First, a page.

The increasing difficulty of finding dollars is forcing Venezuelans to official distribution depots, where they line up for subsidized goods with numbered tickets that give them the right to buy subsidized frozen chicken, rice or cooking oil.

The lines are guarded by soldiers with machine guns because often there aren’t enough goods to go around. At least 43 people have been killed this year in clashes caused partly by shortages.

Economy ‘Suffering’

Venezuela has “severe basic goods shortages, and it’s all fomenting” trouble, Peter Lannigan, an emerging-markets strategist at CRT Capital Group LLC in Stamford, Connecticut, said by phone on Aug. 19. “The value of the exchange rate is too high right now and they’re suffering economically.”

Toledo used the black-market rate to calculate how much she owed her boss for her Colgate Palmolive Co. anti-perspirant, handing him 240 bolivars to reimburse the $3 he paid on the Caribbean island of Aruba. At the official rate, she would have paid about 19 bolivars, had the deodorant been available at home.

Merging the exchange rates would mean making a short-term sacrifice for a longer-term benefit because goods currently imported at subsidized rates would become more expensive, according to Barclays.

“If they don’t do it, next year you’ll have inflation of at least triple digits and it could be quadruple digits,” Francisco Rodriguez, a Venezuelan-born economist at Bank of America Corp. in New York, said by phone on Aug. 8. “The government’s aware that it’s counterproductive to continue on this path. However, they may not be aware that it’s so serious and that they have so little time.”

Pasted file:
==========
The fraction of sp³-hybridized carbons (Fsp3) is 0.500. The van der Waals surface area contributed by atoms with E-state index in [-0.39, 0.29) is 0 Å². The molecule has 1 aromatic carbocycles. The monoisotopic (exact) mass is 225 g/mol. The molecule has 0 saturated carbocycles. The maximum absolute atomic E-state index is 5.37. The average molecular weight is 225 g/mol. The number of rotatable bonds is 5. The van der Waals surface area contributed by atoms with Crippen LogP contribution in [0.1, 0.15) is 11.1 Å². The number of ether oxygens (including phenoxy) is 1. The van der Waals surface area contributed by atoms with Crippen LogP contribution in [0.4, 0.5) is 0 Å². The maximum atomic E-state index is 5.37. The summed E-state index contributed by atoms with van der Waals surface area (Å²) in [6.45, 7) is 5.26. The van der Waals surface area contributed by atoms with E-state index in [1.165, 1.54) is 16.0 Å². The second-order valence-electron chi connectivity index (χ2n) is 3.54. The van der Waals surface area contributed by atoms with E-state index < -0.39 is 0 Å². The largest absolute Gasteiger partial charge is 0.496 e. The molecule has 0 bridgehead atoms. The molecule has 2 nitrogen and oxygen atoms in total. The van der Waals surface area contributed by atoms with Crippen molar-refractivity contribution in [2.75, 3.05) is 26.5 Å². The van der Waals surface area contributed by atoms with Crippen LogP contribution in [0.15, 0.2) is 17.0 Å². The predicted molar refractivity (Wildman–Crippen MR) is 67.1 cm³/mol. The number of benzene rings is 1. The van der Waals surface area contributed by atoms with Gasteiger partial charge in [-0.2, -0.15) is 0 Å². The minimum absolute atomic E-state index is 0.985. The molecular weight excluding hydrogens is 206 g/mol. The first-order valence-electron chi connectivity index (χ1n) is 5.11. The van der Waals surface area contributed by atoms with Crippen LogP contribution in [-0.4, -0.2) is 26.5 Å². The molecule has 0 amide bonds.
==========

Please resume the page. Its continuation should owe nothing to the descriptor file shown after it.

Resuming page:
Venezuela, which has the world’s largest crude oil reserves, has delayed regular reporting of economic statistics and is yet to publish inflation data for June or July.

Devaluing Currency

Maduro has postponed at least two deadlines to fix the currency since last month, while Economy Vice-President Rafael Ramirez, the leader of a relatively business-friendly government faction, was reported by the El Mundo newspaper on Aug. 18 as saying that a two-rate system will be adopted “as soon as possible.”

Bank of America expects the government to set a new rate of 20 bolivars per dollar for essential imports while maintaining a secondary rate of about 50 for non-essential goods. Barclays said Venezuela will devalue its currency to about 25 to 30 per dollar, while Banctrust & Co. predicts a level of about 30, and says prices will rise regardless of whether the government devalues the bolivar.

“Changing to a balanced exchange rate would have a very significant impact on prices, and that’s what the government’s afraid of,” Hernan Yellati, the head of research at Banctrust, said by phone from New York on Aug. 19. “Fear of inflation in Venezuela is a real fear.”

To contact the reporter on this story: Sebastian Boyd in Santiago at sboyd9@bloomberg.net

To contact the editors responsible for this story: Brendan Walsh at bwalsh8@bloomberg.net Paul Armstrong